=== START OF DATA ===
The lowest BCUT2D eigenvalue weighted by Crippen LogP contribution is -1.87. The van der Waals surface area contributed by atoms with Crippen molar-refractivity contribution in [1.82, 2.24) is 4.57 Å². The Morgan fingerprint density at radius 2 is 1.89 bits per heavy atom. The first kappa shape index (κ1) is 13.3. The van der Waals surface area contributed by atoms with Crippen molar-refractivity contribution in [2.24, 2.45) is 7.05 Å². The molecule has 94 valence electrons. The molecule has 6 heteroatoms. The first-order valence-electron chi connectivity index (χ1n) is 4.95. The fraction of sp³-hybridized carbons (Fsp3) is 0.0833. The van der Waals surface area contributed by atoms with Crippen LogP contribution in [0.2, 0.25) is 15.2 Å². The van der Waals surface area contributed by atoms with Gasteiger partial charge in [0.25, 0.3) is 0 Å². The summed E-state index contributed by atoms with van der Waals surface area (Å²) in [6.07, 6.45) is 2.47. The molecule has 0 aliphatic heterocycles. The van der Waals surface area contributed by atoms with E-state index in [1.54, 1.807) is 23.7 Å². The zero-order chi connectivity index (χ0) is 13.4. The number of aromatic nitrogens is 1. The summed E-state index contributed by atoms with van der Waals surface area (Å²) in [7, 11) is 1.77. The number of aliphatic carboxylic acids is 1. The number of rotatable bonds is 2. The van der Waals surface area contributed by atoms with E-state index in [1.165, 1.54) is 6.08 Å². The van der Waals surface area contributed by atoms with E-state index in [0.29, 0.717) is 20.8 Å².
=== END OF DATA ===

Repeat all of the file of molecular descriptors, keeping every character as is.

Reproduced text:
The lowest BCUT2D eigenvalue weighted by Crippen LogP contribution is -1.87. The van der Waals surface area contributed by atoms with Crippen molar-refractivity contribution in [1.82, 2.24) is 4.57 Å². The Morgan fingerprint density at radius 2 is 1.89 bits per heavy atom. The first kappa shape index (κ1) is 13.3. The van der Waals surface area contributed by atoms with Crippen molar-refractivity contribution in [2.24, 2.45) is 7.05 Å². The molecule has 94 valence electrons. The molecule has 6 heteroatoms. The first-order valence-electron chi connectivity index (χ1n) is 4.95. The fraction of sp³-hybridized carbons (Fsp3) is 0.0833. The van der Waals surface area contributed by atoms with Crippen LogP contribution in [0.2, 0.25) is 15.2 Å². The van der Waals surface area contributed by atoms with Gasteiger partial charge in [0.25, 0.3) is 0 Å². The summed E-state index contributed by atoms with van der Waals surface area (Å²) in [6.07, 6.45) is 2.47. The molecule has 0 aliphatic heterocycles. The van der Waals surface area contributed by atoms with E-state index in [1.54, 1.807) is 23.7 Å². The zero-order chi connectivity index (χ0) is 13.4. The number of aromatic nitrogens is 1. The summed E-state index contributed by atoms with van der Waals surface area (Å²) in [7, 11) is 1.77. The number of aliphatic carboxylic acids is 1. The number of rotatable bonds is 2. The van der Waals surface area contributed by atoms with E-state index in [1.165, 1.54) is 6.08 Å². The van der Waals surface area contributed by atoms with E-state index in [0.29, 0.717) is 20.8 Å².